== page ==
Boeing Flight Ops Bulletin - Summary & Critique


1.      Since Sep 98 Boeing has been re-examining MD11 design and operation (incl smoke procedures). Company is unsure which procedures sr111 crew used but has decided to review existing procedures and offer alternatives (because several operators [KLM?] have requested that they should do so).

 2.       Smk?Elec/Air switch (SEAsw) was designed to consolidate and  fulfil the multi-step procedure in use in the DC-10 (which was almost totally an FE drill).

 3.        If an electrical fault produces a fire, isolation and powering down the source will not necessarily extinguish the fire. The SEAsw can be used to isolate electrical components in groupings but cannot be used to prevent all the possible hazards that may result from electrical short-circuiting.

 4.        Depending upon the severity of smoke or fumes the (Smoke & Fume) checklist, if done properly may take thirty minutes or more due to the requirement to pause and allow results to become evident. If crews go through the SEAsw positions too quickly the source of the problem will go undetected. However conversely, the longer the time spent in any one position, the longer it will take for other potential sources to be isolated. Boeing offers no solution to this conundrum. Must liaise with cabin crew for down the back problems. Flt crew must be aware that, if a significant short-circuit has occurred, complete isolation of a bus may not be possible (undesirable NOT to be able to turn off a bus). So individual item's CB's may have to be pulled - depending upon whether or not the individual circuit (that's misbehaving) can be identified.

 5.       If the a/c is in a position of being able to land ASAP (Boeing's preferred solution) then switching off all generators and opening all bus-ties would revert to the EMERG BUS (very basic stuff only on that - no ability to fly in IMC or at night). ADG could be deployed in electrical mode to sustain the battery. (This assumes, quite optimistically, that the battery hasn't been taken out via a dead short). However Boeing is loathe to yet formally publish or actually propose this alternative course of action as it would make matters very complex for crews in deciding which is the most appropriate course (i.e. they'd have to get a phone-patch to a retired Flt Eng who had indepth systems knowledge). ?  "The list of variables is too great for the manufacturer to be able to develop one single procedure that would be the best for all possible scenarios". Let's hear it for the wonderful FE replacement known as the system's controllers then. Hip Hip Hooray! What a nonsense fiasco. Pilots must use their knowledge and best judgement in any given situation to determine the best course of action. (it's at this point that Military pilots are told they should eject).


6.      However, as a supplement to the existing Flight Crew Operating Manual here's the best advice that the Boeing Company can give.

  1. If the fire's down the back, switch off the Cabin Bus (existing first step of the second checklist). If it's associated with the Cabin Bus (30% chance) that should fix it.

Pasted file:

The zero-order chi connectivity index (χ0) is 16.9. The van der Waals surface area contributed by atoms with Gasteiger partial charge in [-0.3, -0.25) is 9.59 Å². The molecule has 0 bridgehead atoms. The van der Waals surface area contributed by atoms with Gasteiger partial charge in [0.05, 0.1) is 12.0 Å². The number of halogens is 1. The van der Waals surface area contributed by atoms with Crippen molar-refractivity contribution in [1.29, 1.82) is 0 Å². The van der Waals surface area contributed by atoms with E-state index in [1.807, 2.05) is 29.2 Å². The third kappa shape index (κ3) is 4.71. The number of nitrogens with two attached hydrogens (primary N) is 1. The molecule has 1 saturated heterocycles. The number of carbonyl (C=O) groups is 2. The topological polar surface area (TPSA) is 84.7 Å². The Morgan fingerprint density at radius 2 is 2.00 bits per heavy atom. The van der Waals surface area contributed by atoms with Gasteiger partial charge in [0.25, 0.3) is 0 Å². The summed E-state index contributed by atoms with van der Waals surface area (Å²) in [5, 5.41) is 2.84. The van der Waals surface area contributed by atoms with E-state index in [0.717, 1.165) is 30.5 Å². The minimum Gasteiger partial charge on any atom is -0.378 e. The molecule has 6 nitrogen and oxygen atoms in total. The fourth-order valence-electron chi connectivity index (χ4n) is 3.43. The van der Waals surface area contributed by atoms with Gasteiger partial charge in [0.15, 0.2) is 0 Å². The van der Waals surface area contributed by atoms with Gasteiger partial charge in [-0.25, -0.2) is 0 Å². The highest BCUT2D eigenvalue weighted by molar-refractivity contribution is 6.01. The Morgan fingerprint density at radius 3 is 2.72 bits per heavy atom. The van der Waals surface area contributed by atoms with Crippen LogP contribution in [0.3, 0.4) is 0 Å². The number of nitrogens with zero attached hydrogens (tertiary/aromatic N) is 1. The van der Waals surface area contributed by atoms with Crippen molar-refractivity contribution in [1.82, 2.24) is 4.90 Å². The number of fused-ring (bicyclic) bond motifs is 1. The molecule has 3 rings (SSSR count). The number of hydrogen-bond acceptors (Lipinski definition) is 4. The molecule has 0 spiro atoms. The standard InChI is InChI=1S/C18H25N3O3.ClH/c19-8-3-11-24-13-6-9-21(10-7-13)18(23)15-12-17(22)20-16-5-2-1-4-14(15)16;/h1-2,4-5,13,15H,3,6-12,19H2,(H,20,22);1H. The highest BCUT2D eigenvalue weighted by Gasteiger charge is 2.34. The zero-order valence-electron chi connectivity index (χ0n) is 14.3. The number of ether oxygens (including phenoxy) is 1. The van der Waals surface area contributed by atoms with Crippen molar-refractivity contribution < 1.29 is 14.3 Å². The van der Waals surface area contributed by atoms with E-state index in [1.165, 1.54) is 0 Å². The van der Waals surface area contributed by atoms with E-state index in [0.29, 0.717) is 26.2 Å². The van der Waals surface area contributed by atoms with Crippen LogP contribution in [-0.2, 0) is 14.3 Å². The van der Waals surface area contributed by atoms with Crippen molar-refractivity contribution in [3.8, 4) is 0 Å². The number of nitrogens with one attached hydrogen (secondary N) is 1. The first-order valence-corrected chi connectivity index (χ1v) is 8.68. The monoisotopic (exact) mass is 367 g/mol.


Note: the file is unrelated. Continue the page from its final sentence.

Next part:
1. Before using any of the alternative procedures (eg mid-oceanic) consider Navigation, communication, fuel dumping and lighting requirements first (or you may go very deep, dark and silent and disappear off the face of the earth)



  1. Use every available resource to determine if the fire exists, just where is it or what the source of smoke & fumes is (rather obligatory and challenging existing step)


  1. Determine if an emergency landing is necessary. If so, don't waste time dumping fuel. Overweight landings are OK, field length and stopping (precariously minus auto-braking, spoilers and landing lights also at the higher weight) is the main consideration. But even then pilots must consider whether they'd rather be on the ground – or in the air.


  1. If there is actually a fire it must be dealt with ASAP (they don't anywhere mention the most important point for aircrews: Get the power off the Kapton and don't reset the CB's). There follows a most basic discussion about deciding who will fly, who will fight fire, who will talk on radio etc, must delegate, one person cannot do it all etc. Paints a desperate picture of trying to stay afloat in a sea of fire.



  1. Determining the governing factors (incapacitating smoke? dense smoke with nil visibility? Is it simply an overheating component?) Anytime smoke is detected and source cannot be immediately detected/positively identified a/c should be landed immediately or ASAP.


  1. Consider fire damage and loss of function of some services and equipments. These losses may not be apparent until you come to make a selection. "and the indications may vary with time." (don't really understand what they mean by this? Clock may stop?). Re-states that LAND ASAP is the only recommended solution.


  1. Review of all previous in-service smoke incidents confirms that the majority could have been controlled by the existing procedure. A predictable claim but modified by…. However, circumstances associated with specific events might require that a flight crew use judgment in applying modified procedures. (sounds like a bet both ways)